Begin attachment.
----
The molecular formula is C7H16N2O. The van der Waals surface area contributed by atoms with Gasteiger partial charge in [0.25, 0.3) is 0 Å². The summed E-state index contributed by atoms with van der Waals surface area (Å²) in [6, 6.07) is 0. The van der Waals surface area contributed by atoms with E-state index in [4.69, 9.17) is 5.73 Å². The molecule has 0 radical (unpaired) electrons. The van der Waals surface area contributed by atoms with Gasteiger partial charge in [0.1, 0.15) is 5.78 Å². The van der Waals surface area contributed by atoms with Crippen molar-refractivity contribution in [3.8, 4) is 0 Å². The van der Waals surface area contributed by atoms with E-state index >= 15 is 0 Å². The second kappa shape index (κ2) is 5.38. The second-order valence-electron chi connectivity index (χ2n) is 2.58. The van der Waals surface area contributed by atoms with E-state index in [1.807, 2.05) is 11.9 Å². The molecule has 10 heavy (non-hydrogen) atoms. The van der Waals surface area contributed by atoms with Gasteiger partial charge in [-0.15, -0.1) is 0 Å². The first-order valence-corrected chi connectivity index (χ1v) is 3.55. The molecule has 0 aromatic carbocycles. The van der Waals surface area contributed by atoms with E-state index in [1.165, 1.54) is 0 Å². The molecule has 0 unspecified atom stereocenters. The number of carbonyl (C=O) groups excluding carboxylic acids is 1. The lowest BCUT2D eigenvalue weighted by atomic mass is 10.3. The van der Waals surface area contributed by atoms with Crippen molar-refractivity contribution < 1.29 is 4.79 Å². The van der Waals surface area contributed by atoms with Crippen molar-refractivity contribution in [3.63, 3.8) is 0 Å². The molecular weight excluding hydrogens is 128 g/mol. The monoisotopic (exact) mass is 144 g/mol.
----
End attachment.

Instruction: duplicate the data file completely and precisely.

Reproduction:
The molecular formula is C7H16N2O. The van der Waals surface area contributed by atoms with Gasteiger partial charge in [0.25, 0.3) is 0 Å². The summed E-state index contributed by atoms with van der Waals surface area (Å²) in [6, 6.07) is 0. The van der Waals surface area contributed by atoms with E-state index in [4.69, 9.17) is 5.73 Å². The molecule has 0 radical (unpaired) electrons. The van der Waals surface area contributed by atoms with Gasteiger partial charge in [0.1, 0.15) is 5.78 Å². The van der Waals surface area contributed by atoms with Crippen molar-refractivity contribution in [3.8, 4) is 0 Å². The van der Waals surface area contributed by atoms with E-state index >= 15 is 0 Å². The second kappa shape index (κ2) is 5.38. The second-order valence-electron chi connectivity index (χ2n) is 2.58. The van der Waals surface area contributed by atoms with E-state index in [1.807, 2.05) is 11.9 Å². The molecule has 10 heavy (non-hydrogen) atoms. The van der Waals surface area contributed by atoms with Gasteiger partial charge in [-0.15, -0.1) is 0 Å². The first-order valence-corrected chi connectivity index (χ1v) is 3.55. The molecule has 0 aromatic carbocycles. The van der Waals surface area contributed by atoms with E-state index in [1.165, 1.54) is 0 Å². The molecule has 0 unspecified atom stereocenters. The number of carbonyl (C=O) groups excluding carboxylic acids is 1. The lowest BCUT2D eigenvalue weighted by atomic mass is 10.3. The van der Waals surface area contributed by atoms with Crippen molar-refractivity contribution < 1.29 is 4.79 Å². The van der Waals surface area contributed by atoms with Crippen molar-refractivity contribution in [3.63, 3.8) is 0 Å². The molecular weight excluding hydrogens is 128 g/mol. The monoisotopic (exact) mass is 144 g/mol.